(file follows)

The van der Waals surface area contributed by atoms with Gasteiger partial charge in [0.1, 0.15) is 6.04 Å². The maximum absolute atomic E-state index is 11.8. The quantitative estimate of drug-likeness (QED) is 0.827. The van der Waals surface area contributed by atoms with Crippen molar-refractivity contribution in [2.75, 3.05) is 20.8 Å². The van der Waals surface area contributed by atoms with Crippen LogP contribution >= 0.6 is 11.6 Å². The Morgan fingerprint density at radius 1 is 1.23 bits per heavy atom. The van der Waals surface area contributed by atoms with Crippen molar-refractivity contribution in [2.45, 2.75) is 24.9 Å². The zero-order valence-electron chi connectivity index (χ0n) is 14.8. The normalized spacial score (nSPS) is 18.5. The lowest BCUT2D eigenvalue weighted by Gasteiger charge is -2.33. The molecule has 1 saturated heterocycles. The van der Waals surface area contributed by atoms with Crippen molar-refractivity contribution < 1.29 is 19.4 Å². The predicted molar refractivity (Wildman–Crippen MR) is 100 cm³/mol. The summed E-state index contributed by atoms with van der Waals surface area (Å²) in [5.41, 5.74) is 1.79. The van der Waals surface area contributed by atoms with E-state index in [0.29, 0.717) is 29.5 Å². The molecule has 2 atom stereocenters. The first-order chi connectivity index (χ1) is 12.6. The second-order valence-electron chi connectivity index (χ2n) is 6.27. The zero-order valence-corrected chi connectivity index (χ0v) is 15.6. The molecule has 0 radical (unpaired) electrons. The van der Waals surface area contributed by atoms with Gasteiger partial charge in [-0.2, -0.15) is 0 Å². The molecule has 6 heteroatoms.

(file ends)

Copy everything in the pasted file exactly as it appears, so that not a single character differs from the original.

The van der Waals surface area contributed by atoms with Gasteiger partial charge in [0.1, 0.15) is 6.04 Å². The maximum absolute atomic E-state index is 11.8. The quantitative estimate of drug-likeness (QED) is 0.827. The van der Waals surface area contributed by atoms with Crippen molar-refractivity contribution in [2.75, 3.05) is 20.8 Å². The van der Waals surface area contributed by atoms with Crippen LogP contribution >= 0.6 is 11.6 Å². The Morgan fingerprint density at radius 1 is 1.23 bits per heavy atom. The van der Waals surface area contributed by atoms with Crippen molar-refractivity contribution in [2.45, 2.75) is 24.9 Å². The zero-order valence-electron chi connectivity index (χ0n) is 14.8. The normalized spacial score (nSPS) is 18.5. The lowest BCUT2D eigenvalue weighted by Gasteiger charge is -2.33. The molecule has 1 saturated heterocycles. The van der Waals surface area contributed by atoms with Crippen molar-refractivity contribution < 1.29 is 19.4 Å². The predicted molar refractivity (Wildman–Crippen MR) is 100 cm³/mol. The summed E-state index contributed by atoms with van der Waals surface area (Å²) in [5.41, 5.74) is 1.79. The van der Waals surface area contributed by atoms with E-state index in [0.29, 0.717) is 29.5 Å². The molecule has 2 atom stereocenters. The first-order chi connectivity index (χ1) is 12.6. The second-order valence-electron chi connectivity index (χ2n) is 6.27. The zero-order valence-corrected chi connectivity index (χ0v) is 15.6. The molecule has 0 radical (unpaired) electrons. The van der Waals surface area contributed by atoms with Gasteiger partial charge in [-0.2, -0.15) is 0 Å². The molecule has 6 heteroatoms.